March 30, 2020
The Fed bought $183bn of agency mortgage-backed securities last week, as part of their continued efforts to stabilize the sector and ultimately drive down interest rates. The scale of purchases resulted in a dramatic rally in pricing with spreads tightening meaningfully. For instance, the price of FNMA 30-year 3.00s was approximately $100-20 on March 20, and today these securities are trading at $105-24. Nominal spreads on current-coupon MBS compared to Treasurys were compressed on a week-over-week basis, as 15-year decreased 69 bps to 72 bps, and spreads on 30-year declined 65 bps to 88 bps.
Financial institutions were less active in terms of adding new positions last week compared to the previous week when valuations were much lower. Many investors took advantage of the improvement in pricing and selectively sold TBA-deliverable securities into the rally. Proceeds were generally used to take advantage of wider spreads available in non-deliverable MBS or other sectors (CMOs, Municipals, Corporates). Spreads remain modestly wider for non-deliverable securities such as GNMA 15- and 30-year pools, and both GNMA and conventional pools collateralized by jumbo loans.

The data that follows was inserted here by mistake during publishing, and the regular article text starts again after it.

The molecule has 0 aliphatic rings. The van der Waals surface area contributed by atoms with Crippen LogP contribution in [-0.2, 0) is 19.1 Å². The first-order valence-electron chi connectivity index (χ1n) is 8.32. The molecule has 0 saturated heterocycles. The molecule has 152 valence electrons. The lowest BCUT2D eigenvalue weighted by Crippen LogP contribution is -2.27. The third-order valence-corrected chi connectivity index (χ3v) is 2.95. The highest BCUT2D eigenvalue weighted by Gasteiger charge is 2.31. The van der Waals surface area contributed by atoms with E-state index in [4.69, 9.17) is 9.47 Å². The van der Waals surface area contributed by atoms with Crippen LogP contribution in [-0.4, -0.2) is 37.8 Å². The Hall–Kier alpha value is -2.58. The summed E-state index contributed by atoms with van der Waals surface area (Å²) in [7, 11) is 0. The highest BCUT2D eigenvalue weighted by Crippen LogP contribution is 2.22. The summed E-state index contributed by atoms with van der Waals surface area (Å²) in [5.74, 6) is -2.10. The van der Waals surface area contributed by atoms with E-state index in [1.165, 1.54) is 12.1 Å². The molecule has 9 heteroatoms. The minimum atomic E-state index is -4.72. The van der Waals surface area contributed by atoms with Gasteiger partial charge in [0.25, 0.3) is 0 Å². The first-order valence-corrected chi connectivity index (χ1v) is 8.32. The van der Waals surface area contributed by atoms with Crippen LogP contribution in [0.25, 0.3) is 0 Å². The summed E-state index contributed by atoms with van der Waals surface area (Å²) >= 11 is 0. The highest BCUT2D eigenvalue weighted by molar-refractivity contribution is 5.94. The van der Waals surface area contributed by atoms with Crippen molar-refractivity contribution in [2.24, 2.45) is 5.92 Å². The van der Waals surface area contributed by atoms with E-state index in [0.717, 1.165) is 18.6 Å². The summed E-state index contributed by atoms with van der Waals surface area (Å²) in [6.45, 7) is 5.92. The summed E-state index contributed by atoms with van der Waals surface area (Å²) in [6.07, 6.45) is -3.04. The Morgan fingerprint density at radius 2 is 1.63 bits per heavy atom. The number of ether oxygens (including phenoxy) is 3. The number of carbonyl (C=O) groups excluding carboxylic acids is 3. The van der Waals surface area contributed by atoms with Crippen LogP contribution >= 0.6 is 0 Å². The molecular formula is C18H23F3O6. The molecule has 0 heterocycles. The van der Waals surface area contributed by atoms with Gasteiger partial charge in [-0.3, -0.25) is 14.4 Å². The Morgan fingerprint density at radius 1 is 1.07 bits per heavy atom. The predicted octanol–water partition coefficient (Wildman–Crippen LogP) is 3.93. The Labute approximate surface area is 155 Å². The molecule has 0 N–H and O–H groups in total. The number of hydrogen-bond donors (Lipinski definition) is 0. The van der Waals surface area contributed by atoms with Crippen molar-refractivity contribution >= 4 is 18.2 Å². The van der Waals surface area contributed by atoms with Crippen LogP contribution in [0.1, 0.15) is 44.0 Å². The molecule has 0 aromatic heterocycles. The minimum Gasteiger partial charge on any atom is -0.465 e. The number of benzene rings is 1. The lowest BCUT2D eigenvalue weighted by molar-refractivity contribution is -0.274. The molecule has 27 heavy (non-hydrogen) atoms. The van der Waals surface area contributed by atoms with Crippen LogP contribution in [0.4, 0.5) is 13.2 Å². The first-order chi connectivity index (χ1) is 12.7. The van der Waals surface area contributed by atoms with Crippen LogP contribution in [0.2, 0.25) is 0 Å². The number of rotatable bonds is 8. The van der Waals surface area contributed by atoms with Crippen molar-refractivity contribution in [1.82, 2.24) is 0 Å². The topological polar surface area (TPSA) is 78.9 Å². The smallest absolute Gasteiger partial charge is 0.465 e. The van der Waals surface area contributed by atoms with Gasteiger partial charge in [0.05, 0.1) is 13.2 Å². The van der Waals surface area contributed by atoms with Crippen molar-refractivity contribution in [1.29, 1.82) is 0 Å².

Mortgage Rates and Refinance Activity
Mortgage rates finally moved in the same direction as Treasury yields last week, with 15-year declining 16 bps to 3.28% and 30-year decreasing 17 bps to 3.80%. However, mortgage rates remain high relative to swaps and Treasury yields as lenders have increased offering rates as a method to handle overwhelming refinancing demand. Mortgage rates are essentially unchanged from December 31, 2019, while the yield on a 10-year Treasury has declined 123 basis points. Mortgage applications for the week ending March 20 fell 29.4% on an expected 33.8% drop in refi apps and a discouraging 14.6% decline in purchase apps.
Michael S. Erhardt, CPA
Senior Vice President, Investment Strategies
Vining Sparks IBG, LP